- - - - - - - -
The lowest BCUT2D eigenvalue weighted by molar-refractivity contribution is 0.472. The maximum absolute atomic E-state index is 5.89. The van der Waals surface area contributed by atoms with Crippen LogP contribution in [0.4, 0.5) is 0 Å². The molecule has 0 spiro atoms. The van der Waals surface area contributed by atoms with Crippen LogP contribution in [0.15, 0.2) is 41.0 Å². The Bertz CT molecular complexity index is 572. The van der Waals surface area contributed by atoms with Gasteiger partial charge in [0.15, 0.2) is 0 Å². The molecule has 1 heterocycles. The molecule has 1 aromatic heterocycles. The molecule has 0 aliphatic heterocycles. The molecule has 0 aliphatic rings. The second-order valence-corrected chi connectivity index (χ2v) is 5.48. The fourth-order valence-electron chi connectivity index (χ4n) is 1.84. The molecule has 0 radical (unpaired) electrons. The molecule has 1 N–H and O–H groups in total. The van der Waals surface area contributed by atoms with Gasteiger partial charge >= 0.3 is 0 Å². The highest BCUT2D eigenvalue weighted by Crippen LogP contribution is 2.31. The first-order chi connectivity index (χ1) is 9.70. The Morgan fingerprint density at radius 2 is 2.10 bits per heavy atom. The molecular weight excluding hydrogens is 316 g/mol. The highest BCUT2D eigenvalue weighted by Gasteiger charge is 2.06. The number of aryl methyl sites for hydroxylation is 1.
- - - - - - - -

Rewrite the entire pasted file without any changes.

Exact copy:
The lowest BCUT2D eigenvalue weighted by molar-refractivity contribution is 0.472. The maximum absolute atomic E-state index is 5.89. The van der Waals surface area contributed by atoms with Crippen LogP contribution in [0.4, 0.5) is 0 Å². The molecule has 0 spiro atoms. The van der Waals surface area contributed by atoms with Crippen LogP contribution in [0.15, 0.2) is 41.0 Å². The Bertz CT molecular complexity index is 572. The van der Waals surface area contributed by atoms with Gasteiger partial charge in [0.15, 0.2) is 0 Å². The molecule has 1 heterocycles. The molecule has 1 aromatic heterocycles. The molecule has 0 aliphatic heterocycles. The molecule has 0 aliphatic rings. The second-order valence-corrected chi connectivity index (χ2v) is 5.48. The fourth-order valence-electron chi connectivity index (χ4n) is 1.84. The molecule has 0 radical (unpaired) electrons. The molecule has 1 N–H and O–H groups in total. The van der Waals surface area contributed by atoms with Gasteiger partial charge >= 0.3 is 0 Å². The highest BCUT2D eigenvalue weighted by Crippen LogP contribution is 2.31. The first-order chi connectivity index (χ1) is 9.70. The Morgan fingerprint density at radius 2 is 2.10 bits per heavy atom. The molecular weight excluding hydrogens is 316 g/mol. The highest BCUT2D eigenvalue weighted by Gasteiger charge is 2.06. The number of aryl methyl sites for hydroxylation is 1.